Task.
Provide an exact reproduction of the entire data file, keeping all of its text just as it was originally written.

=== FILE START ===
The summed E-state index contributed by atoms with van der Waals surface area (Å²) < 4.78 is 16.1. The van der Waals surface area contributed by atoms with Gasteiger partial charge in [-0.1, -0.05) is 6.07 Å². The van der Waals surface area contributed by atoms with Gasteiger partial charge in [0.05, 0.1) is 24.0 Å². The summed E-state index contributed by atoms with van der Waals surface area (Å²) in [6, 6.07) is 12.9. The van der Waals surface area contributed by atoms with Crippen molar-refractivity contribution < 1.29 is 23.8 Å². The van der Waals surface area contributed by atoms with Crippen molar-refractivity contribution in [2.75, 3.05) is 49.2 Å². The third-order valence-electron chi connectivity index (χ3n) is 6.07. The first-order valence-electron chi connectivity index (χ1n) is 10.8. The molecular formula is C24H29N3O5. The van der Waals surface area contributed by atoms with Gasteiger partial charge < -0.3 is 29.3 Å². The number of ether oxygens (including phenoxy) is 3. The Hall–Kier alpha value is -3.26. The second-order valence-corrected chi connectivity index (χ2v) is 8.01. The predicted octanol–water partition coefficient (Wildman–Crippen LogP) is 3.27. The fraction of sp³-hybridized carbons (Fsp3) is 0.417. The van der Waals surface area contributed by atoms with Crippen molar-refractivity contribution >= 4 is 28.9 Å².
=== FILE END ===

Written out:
The summed E-state index contributed by atoms with van der Waals surface area (Å²) < 4.78 is 16.1. The van der Waals surface area contributed by atoms with Gasteiger partial charge in [-0.1, -0.05) is 6.07 Å². The van der Waals surface area contributed by atoms with Gasteiger partial charge in [0.05, 0.1) is 24.0 Å². The summed E-state index contributed by atoms with van der Waals surface area (Å²) in [6, 6.07) is 12.9. The van der Waals surface area contributed by atoms with Crippen molar-refractivity contribution < 1.29 is 23.8 Å². The van der Waals surface area contributed by atoms with Crippen molar-refractivity contribution in [2.75, 3.05) is 49.2 Å². The third-order valence-electron chi connectivity index (χ3n) is 6.07. The first-order valence-electron chi connectivity index (χ1n) is 10.8. The molecular formula is C24H29N3O5. The van der Waals surface area contributed by atoms with Gasteiger partial charge < -0.3 is 29.3 Å². The number of ether oxygens (including phenoxy) is 3. The Hall–Kier alpha value is -3.26. The second-order valence-corrected chi connectivity index (χ2v) is 8.01. The predicted octanol–water partition coefficient (Wildman–Crippen LogP) is 3.27. The fraction of sp³-hybridized carbons (Fsp3) is 0.417. The van der Waals surface area contributed by atoms with Crippen molar-refractivity contribution >= 4 is 28.9 Å².